October 15, 2020
Shockwave IVL Meets Endpoints in the Pivotal DISRUPT CAD III Study
October 15, 2020—Shockwave Medical, Inc. announced that DISRUPT CAD III study of the Shockwave coronary intravascular lithotripsy (IVL) system met its primary safety and effectiveness endpoints. The company has submitted the data to the FDA to support the premarket approval application for the device.
DISRUPT CAD III is a prospective, multicenter, single-arm, global investigational device exemption (IDE) study of the Shockwave IVL system in de novo, calcified, stenotic, coronary arteries before to stenting.
The results were presented at TCT Connect, the 32nd annual Transcatheter Cardiovascular Therapeutics scientific symposium of the Cardiovascular Research Foundation held online October 14-18, 2020. The study was published simultaneously online by Jonathan M. Hill, MD, et al online in the Journal of the American College of Cardiology.
According to the company, the study enrolled 384 patients at 47 sites in the United States, France, Germany, and the United Kingdom, including 100 patients in an optical coherence tomography (OCT) substudy. All data were core-lab adjudicated.
The core lab determined that all lesions in the study were severely calcified. The average calcium lesion length was 47.9 mm and the average calcium arc was 292.5º, with a thickness of 0.96 mm at the site of maximum calcification as measured by OCT.
Shockwave reported that coronary IVL met both the safety and effectiveness goals in DISRUPT CAD III with a 30-day freedom from major adverse cardiovascular events (MACE) rate of 92.2% (P < .0001) and a procedural success rate of 92.4% (P < .0001), respectively. Additionally, coronary IVL before stent implantation was well tolerated with a low rate of major periprocedural clinical and angiographic complications.
The individual components of the 7.8% MACE rate included low rates of cardiac death (0.5 %), myocardial infarction (7.3%), and target vessel revascularization (1.6%) at 30 days after the index procedure.
Freedom from any serious angiographic complication after IVL delivery was 97.4% and at any point during the procedure was 96.9%. Coronary IVL showed a low risk of complications, including perforation (0.3%), major dissection (0.3%), abrupt closure (0.3%), and slow flow/no reflow (0%) at the end of the procedure.
Additionally, DISRUPT CAD III demonstrated the effectiveness of coronary IVL in treating calcium with large lumen gains that facilitated stent delivery. On the primary effectiveness endpoint of procedural success (92.4%), the individual endpoints included successful stent delivery in 99.2% of patients, a residual stenosis of < 50% in all cases, and no in-hospital MACE in 93% of patients.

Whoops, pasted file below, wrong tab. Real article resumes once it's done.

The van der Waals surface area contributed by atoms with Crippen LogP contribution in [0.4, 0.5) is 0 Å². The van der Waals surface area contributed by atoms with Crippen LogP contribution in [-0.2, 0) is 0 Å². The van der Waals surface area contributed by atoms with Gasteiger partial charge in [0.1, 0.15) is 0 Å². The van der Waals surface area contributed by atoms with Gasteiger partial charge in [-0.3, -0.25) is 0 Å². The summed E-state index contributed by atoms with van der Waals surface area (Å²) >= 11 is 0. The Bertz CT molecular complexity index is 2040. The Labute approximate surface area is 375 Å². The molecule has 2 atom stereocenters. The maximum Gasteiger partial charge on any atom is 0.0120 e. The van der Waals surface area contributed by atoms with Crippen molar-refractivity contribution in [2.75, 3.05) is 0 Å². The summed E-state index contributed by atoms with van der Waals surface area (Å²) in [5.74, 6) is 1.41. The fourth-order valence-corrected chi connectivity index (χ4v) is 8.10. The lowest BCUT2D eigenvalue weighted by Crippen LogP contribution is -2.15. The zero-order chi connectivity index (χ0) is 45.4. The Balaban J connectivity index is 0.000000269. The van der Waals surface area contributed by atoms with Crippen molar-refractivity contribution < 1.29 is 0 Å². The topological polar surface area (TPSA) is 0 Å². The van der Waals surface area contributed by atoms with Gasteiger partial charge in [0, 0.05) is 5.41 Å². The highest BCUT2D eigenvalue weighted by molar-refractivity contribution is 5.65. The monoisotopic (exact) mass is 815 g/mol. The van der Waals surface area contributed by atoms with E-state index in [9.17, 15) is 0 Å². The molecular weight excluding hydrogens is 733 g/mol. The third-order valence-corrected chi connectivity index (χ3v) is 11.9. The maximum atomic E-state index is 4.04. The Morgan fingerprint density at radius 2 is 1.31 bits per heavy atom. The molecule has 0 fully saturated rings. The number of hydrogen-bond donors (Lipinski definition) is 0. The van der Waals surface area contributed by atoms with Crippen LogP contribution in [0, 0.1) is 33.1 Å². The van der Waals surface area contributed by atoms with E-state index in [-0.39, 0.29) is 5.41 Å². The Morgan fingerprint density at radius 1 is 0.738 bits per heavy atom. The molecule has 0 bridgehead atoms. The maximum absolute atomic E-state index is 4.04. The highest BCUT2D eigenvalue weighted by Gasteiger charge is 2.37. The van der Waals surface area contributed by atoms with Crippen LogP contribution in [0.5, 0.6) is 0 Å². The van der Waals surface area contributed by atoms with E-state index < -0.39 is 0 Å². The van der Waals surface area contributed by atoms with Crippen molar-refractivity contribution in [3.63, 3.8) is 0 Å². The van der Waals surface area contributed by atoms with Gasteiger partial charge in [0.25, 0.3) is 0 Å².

Finally, Shockwave noted that despite the marked severity of the calcified lesions treated, IVL was able to cross and deliver therapy in 98.2% of lesions (377/384), which reflected successful stent delivery 99.2% of the time. At the end of the procedure post-stent, IVL resulted in an average acute gain of 1.7 mm and an average final in-stent residual stenosis of 11.9%.
Dean Kereiakes, MD, who served as coprincipal investigator of DISRUPT CAD III study, commented in Shockwave Medical's press release, “The correlation between calcium severity and poor percutaneous coronary intervention outcomes is well established and is a challenge we face on a daily basis in the cath lab. Given the severity of lesion and vessel calcium that was present in CAD III, it makes the findings of the study even more significant and noteworthy. The high rate of procedural success, combined with the low rate of major adverse cardiovascular events in CAD III, not only met the performance goals, but it also surpassed our expectations as investigators.”
In the United States, Shockwave's C2 coronary IVL catheters are limited to investigational use. The company stated that DISRUPT CAD III was based on a predicate study—the pivotal single-arm ORBIT II IDE study of Cardiovascular Systems, Inc.'s Diamondback 360 coronary orbital atherectomy system—to develop performance goals that would allow the FDA to evaluate the safety and effectiveness of IVL in a single-arm study. The devices are commercially available for the treatment of de novo coronary artery disease in Europe and select other geographies.